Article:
It’s been a long time since I posted any of my own work here, and since I’m feeling super lazy today, it’s the perfect time. I’ve written many, many poems about motherhood, but it’s a tough needle to thread. There are so many opposing forces: cynicism and hope, exhaustion and joy, and the ever present precipice of cheesiness. But this is one of my favorites, I hope you enjoy it too.
Mama is in the kitchen
slicing two pounds of grapes in half
on a lazy Sunday afternoon
Mama is weeding the side yard
As the moon rises high
with a sleeping baby on her back
Mama is in the nursery
rocking a sighing sick baby
in the small hours of night
Mama is cradling a cold cup of coffee
scouring the internet for ten minutes of adult thoughts
before nap time draws to a close
Mama is tapping her foot
under a cafe sidewalk table
trying to listen to a saddened friend
and calculate the hours she’s been gone
Mama is playing London bridge with her feet
laughing at toddler squeals
wrist deep in dishwater
apologizing to the bank man
she’s got on speaker phone
Mama is staying up late to fold laundry
sneaking under soft baby snores
to deliver clean clothes to squeaky drawers
Mama is speaking prayers
over a silky, wiggling head
dodging yogurt slimed hands
Asking for peace
and also that this wiggling head will know
that with every move and sleepless night
with multitasking tired fingers
with long slow breaths amid shrill screams
with a heart wrung out and ever full
Mama is blessing her
I got very lucky with my baby. I was worried before giving birth that I wouldn’t be able to be around another person all the time, much less a demanding baby. Pearl is relatively easy to be around, and creates much more joy than inconvenience.
It’s easy to feel like we’re just lucky, like it is by sheer chance that Pearl is so happy. It’s more politically correct to view the situation that way. It would be judgmental of me to say that Pearl is happy because I’m such an amazing mom, or because I breastfeed, or because we used this or that sleep training program. And if I say that Pearl is this way because God intentionally chose to bless us with this happy person in our lives, what does that say about women who have more challenging infants?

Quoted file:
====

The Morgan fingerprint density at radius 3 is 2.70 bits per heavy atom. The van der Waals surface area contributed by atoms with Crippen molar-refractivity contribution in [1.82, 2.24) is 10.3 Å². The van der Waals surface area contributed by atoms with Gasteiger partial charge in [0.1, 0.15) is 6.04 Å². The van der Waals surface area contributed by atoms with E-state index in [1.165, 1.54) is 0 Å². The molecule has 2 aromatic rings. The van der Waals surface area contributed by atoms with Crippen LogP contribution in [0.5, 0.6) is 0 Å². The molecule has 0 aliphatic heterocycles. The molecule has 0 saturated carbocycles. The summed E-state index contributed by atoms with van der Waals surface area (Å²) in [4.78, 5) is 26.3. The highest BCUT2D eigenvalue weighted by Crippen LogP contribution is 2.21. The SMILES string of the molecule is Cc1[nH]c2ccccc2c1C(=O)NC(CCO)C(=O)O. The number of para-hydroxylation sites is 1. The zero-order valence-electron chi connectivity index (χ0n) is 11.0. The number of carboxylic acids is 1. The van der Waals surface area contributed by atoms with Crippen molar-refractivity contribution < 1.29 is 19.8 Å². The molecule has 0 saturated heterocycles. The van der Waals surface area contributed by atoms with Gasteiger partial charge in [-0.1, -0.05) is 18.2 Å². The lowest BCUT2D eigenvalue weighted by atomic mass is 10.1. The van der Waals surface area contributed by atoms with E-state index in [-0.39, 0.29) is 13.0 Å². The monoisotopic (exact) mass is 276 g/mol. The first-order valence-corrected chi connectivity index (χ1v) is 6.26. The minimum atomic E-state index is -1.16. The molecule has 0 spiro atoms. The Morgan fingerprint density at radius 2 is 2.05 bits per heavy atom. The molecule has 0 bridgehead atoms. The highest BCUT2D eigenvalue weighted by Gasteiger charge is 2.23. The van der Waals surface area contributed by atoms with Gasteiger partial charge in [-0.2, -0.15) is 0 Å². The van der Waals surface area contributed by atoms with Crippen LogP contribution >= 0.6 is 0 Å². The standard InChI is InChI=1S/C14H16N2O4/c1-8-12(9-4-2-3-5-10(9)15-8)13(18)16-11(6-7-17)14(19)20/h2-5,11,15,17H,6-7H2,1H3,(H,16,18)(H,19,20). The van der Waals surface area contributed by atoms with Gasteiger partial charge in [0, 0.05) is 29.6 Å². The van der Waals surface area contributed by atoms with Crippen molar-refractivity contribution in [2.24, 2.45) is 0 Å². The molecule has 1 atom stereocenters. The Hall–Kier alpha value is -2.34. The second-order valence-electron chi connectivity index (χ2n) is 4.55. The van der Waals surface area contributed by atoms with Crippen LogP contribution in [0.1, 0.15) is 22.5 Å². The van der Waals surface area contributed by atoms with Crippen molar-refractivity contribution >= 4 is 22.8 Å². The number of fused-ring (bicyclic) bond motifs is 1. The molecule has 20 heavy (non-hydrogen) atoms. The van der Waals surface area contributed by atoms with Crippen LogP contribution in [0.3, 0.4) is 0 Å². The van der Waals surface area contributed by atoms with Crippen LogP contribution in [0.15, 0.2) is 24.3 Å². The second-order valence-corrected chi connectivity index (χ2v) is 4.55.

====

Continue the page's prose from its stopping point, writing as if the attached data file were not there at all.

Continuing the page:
The problem with viewing Pearl as luck is that luck is so easily broken. Because of my continuing cancer treatment, I’ll have to stop nursing Pearl in a few months. What upsets me most about this development is that I’m afraid it will upset our balance. If I can’t nurse Pearl, maybe she’ll stop being so happy. Maybe without that comfort, I won’t be able to get her to sleep at night anymore. Maybe our bonding will fade and she’ll feel unsettled and frightened. Maybe our luck will break.
As controversial as it may be, I choose to believe that Pearl and her happiness are blessings from God. A blessing doesn’t break so easily. If God intended our lives to be peaceful and happy, that peace and happiness will endure the weather. If it is God’s doing that has brought my life to this moment, I can continue to ask him for what I need or want and hope that he will hear and respond. I can hope that God means to bless my life, and that those blessings will endure beyond any curse, even cancer. I can believe that light will make the darkness flee, even at sunset.